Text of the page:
SINGAPORE--(BUSINESS WIRE)--Inviragen today reported top-line results of a placebo-controlled, randomized Phase 1 trial of INV21, the Company’s highly purified virus particle vaccine against Hand, Foot and Mouth Disease (HFMD) caused by enterovirus 71 (EV71). In the clinical study, healthy adults received two immunizations each of either a high- or low-dose formulation of INV21. Study participants were monitored for safety and for immune response after each administration. Antibodies that neutralize the EV71 virus were measured in individuals who received both doses of the vaccine. One hundred percent of individuals who received the vaccine had significantly increased EV71 immune responses after immunization, which may signify protection against infection. Further, INV21 was safe and well tolerated in this population. Inviragen expects to present complete safety and immunogenicity data at an appropriate infectious disease meeting in 2012.
“Hand, foot and mouth disease is a significant public health problem in East Asia including Singapore. The development of vaccine candidates such as INV21 is a positive result of the strong collaboration between Singapore academic clinicians and local industry partners in addressing emerging infectious diseases threats,” said clinical trial principal investigator Dr. Paul Tambyah. “The results of this first INV21 clinical trial are very promising. We look forward to continued collaboration on HFMD research and carrying out large scale trials in partnership with Inviragen to bring successful vaccine candidates such as INV21 closer to clinical use to help protect vulnerable children in this part of the world.” Dr. Tambyah is associate professor of the Department of Medicine, Yong Loo Lin School of Medicine, National University Singapore and senior consultant, Division of Infectious Diseases at the National University Hospital.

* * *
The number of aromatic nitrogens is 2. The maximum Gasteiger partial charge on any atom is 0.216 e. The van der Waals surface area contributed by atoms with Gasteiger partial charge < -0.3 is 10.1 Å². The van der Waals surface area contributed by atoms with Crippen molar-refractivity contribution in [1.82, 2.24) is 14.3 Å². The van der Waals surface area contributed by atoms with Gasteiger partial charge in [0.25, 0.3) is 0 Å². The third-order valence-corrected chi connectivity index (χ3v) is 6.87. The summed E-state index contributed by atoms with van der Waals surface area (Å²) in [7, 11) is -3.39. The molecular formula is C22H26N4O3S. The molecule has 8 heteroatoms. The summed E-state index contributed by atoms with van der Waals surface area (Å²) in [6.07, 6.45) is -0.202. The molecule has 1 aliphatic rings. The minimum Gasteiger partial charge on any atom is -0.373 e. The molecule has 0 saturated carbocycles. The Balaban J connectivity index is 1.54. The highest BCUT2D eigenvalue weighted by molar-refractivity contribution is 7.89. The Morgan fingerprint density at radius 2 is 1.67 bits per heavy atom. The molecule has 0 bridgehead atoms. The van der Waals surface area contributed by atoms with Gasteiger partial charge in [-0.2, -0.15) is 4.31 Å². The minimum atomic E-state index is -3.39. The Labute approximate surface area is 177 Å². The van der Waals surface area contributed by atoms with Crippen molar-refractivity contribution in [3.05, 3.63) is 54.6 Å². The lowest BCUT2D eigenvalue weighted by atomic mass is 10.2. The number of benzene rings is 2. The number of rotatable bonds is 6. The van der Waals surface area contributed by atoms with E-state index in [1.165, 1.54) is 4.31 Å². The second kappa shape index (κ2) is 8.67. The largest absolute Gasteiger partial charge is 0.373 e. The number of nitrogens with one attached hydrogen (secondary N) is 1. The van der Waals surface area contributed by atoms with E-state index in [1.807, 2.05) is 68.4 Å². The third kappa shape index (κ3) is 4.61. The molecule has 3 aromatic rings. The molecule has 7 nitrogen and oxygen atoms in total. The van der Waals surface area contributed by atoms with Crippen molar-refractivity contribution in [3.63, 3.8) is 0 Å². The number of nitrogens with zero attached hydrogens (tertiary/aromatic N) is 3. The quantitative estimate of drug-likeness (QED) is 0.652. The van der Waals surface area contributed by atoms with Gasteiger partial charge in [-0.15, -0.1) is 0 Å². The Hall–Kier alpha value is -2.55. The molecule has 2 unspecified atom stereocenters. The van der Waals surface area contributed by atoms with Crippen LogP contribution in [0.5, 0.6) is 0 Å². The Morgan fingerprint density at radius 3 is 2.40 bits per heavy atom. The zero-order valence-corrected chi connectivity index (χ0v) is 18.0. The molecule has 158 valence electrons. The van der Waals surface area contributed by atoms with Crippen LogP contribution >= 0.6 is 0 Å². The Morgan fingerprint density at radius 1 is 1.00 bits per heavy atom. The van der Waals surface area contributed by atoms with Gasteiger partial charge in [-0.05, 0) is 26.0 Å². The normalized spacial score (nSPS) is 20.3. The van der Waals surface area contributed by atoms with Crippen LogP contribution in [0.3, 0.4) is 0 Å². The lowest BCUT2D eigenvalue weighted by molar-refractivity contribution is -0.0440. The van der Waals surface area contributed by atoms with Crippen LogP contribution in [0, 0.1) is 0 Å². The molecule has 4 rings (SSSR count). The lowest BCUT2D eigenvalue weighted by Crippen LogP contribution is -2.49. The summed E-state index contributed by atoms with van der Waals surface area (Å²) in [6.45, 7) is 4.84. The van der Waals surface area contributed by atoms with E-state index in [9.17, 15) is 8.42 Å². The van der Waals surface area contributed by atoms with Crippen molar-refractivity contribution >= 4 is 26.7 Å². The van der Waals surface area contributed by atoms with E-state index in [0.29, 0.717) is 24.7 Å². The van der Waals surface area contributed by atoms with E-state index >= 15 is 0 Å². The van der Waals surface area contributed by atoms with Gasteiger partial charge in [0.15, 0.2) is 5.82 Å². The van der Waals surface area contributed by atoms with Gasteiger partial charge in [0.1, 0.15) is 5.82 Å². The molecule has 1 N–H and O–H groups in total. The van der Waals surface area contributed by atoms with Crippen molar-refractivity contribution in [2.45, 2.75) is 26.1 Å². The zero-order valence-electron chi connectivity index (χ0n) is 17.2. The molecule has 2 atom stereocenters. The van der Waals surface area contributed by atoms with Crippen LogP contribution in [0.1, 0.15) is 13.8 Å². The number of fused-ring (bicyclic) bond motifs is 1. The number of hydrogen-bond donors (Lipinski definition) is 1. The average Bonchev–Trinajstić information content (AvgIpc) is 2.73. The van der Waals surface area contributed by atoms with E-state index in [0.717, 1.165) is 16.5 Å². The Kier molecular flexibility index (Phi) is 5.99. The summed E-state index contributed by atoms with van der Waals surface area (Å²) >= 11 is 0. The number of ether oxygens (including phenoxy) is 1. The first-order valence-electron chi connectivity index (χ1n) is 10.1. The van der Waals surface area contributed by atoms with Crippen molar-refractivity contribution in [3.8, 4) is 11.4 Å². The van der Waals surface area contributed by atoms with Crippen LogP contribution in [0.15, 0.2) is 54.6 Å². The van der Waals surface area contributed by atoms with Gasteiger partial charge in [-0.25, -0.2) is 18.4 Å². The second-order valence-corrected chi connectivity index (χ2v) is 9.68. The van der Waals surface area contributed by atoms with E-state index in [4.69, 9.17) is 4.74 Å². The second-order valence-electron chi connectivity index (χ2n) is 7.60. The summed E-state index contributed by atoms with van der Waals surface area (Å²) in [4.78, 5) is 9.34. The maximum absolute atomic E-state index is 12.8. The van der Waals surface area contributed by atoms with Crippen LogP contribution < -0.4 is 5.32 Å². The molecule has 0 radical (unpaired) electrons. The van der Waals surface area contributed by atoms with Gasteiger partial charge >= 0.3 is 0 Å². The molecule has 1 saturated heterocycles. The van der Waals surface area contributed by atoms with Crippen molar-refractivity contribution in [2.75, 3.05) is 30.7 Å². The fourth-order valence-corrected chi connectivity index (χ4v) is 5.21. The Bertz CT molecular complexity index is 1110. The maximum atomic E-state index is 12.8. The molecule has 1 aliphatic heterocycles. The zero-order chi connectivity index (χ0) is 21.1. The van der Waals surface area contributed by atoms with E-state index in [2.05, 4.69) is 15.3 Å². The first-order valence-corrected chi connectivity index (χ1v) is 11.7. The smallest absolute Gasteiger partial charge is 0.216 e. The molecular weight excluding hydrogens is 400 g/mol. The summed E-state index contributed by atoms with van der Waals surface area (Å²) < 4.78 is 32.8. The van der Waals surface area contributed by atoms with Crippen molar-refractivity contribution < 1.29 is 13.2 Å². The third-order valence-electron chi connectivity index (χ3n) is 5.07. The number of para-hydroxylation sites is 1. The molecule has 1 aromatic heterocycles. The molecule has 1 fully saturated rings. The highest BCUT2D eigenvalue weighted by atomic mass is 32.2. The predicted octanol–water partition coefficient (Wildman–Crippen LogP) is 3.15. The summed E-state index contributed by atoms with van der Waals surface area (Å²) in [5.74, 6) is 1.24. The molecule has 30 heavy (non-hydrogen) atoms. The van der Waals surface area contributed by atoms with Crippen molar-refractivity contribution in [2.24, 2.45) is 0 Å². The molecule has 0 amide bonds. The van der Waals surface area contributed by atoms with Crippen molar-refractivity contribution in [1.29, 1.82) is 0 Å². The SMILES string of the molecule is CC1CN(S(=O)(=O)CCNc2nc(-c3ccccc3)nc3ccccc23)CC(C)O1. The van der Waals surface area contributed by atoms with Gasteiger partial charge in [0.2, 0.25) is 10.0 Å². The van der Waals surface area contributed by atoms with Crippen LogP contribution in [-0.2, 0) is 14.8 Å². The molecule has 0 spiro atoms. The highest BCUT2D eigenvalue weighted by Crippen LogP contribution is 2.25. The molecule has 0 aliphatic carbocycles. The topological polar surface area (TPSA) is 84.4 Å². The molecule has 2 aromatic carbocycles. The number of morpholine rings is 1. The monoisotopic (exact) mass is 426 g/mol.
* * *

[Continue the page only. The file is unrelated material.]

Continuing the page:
HFMD has taken a significant toll across South East Asia, affecting approximately two million children every year, with severely debilitating and sometimes fatal consequence. Many countries are implementing extra preventative measures in an attempt to control the outbreak. In recent weeks, the number of HFMD cases in Singapore has risen past the epidemic threshold, as defined by the Ministry of Health. In the first nine weeks of 2012, there were 5,568 cases of HFMD, compared to 1,908 during the same period last year. During the first two months of 2012, over 7,700 children in Vietnam contracted HFMD with nine deaths. In 2011, more than 110,000 Vietnamese contracted HFMD and 166 children subsequently died. Malaysia has also seen a recent surge. As of 6 March, the state of Sarawak reported a total of 2,143 cases with 35 pre-school/school and child care centers being served with closure orders in an effort to break the cycle of transmission.
“We were able to initiate this study rapidly and complete it in only six months through a productive relationship with the Singapore National University Health System (NUHS) and our collaboration with Duke-NUS Graduate Medical School,” commented Dr. Joseph Santangelo, Inviragen’s chief operating officer. “Our two-dose INV21 vaccine induced neutralizing antibody responses in all of the immunized adults in this Phase 1 trial and we look forward to exploring the vaccine’s safety and immunogenicity in children in future clinical trials later this year.”
About Hand, Foot and Mouth Disease (HFMD)
HFMD is a disease common in children throughout the world. However, the disease is endemic in the Asia Pacific where its incidence has been increasing steadily over the past two decades. Although the disease is typically of short duration, there has been an increase in severe HFMD infections with sequelae which include neurological symptoms such as meningitis, encephalitis and polio-like paralysis. In 2011 there was an increase in the number of cases of HFMD in East and South East Asia. Recent reports reveal more than two million HFMD infections in 2011. No vaccines or therapeutic modalities currently exist for HFMD.
About Inviragen, Inc.
Inviragen is focused on developing vaccines to protect against infectious diseases worldwide. Inviragen’s vaccine to protect against dengue fever is in Phase 2 clinical testing. A vaccine designed to protect children from hand, foot and mouth disease has completed Phase 1 clinical testing. Vaccines to protect against chikungunya and Japanese encephalitis which affect millions of individuals in Asia, are in development. Vaccines in preclinical research stages include a second generation human papilloma virus vaccine, vaccines to protect against new forms of influenza and a combination plague/smallpox vaccine for biodefense. Inviragen has offices in Colorado, Wisconsin and Singapore. See www.inviragen.com for more details.